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NORTHEAST

Glimpse bygone grandeur at historic Mid-Atlantic homes BY CHERYL RODEWIG

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ou might expect turrets and medieval tapestries on a European tour, but you can find similar splendor stateside throughout the Mid-Atlantic. These large homes were built by larger-than-life personalities. The characters are distinctly American — industrialists, immigrants,

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entrepreneurs — but the grand estates they left behind shine with Old World charm. And while you can walk through these fantastic castles and mansions and see what life might have been like for the wealthy owners who once lived there, you can’t rent a room for an overnight stay or an extended visit. Fortunately, there are lodging options nearby that will have you feeling like royalty.

FONTHILL CASTLE Doylestown, Pa. Inspired by medieval fortresses, Fonthill Castle is unlike anything you’ll find along the Rhine River. Its creator, Henry Mercer, was a well-to-do tile maker who dreamed of building a “Castle for the New World.” He began in 1908, with no architectural training or blueprints, a process that rambled across four years, resulting in a Byzantine-Gothic hybrid of 32 stairwells, 21 chimneys and more than 200 windows. Colorful tiles cover nearly every interior surface, forming patterns, phrases and unusual illustrations. Stay: The Doylestown Inn, which is on the National Register of Historic Places, gives a nod to its former life as a speakeasy, cigar shop and more with clever touches in the bar and restaurant that include reclaimed wood, antiques and period photos.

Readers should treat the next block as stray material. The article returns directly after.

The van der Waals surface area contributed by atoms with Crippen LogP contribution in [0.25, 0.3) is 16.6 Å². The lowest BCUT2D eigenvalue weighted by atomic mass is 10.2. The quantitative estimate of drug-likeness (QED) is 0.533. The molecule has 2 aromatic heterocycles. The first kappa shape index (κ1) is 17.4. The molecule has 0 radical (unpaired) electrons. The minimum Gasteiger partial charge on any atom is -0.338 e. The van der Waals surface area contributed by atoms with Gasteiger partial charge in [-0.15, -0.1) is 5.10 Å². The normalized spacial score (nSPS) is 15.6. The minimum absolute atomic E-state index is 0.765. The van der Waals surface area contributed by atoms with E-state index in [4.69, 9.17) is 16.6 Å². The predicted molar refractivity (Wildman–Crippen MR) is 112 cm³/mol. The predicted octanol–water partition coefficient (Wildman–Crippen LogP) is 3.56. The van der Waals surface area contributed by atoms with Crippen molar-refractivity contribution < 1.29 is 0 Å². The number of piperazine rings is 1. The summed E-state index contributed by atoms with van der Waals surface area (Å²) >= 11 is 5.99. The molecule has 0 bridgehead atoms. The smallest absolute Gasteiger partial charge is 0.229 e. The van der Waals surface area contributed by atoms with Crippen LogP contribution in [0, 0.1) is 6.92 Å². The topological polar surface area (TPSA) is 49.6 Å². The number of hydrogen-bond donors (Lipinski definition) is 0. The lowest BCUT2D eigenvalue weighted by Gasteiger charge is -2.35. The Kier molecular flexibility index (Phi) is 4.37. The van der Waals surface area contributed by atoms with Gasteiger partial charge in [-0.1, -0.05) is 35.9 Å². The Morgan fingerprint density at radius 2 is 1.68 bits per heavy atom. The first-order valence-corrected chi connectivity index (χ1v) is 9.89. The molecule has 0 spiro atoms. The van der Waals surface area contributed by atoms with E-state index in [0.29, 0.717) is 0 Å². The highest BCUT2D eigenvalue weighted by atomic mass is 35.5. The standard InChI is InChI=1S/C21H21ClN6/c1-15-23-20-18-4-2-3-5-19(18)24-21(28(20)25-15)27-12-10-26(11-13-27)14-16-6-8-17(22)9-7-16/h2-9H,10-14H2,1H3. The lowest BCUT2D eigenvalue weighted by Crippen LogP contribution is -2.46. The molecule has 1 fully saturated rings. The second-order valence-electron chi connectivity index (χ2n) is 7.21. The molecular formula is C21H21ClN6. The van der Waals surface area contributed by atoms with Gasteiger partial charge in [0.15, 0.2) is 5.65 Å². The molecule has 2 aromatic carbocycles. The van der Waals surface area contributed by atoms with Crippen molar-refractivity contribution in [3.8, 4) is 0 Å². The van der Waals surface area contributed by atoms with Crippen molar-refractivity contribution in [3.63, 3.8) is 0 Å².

KEVIN CRAWFORD; NORMAN BARKER AND JAMES T. VAN RENSSELAER; DUMBARTON OAKS

Great Estates

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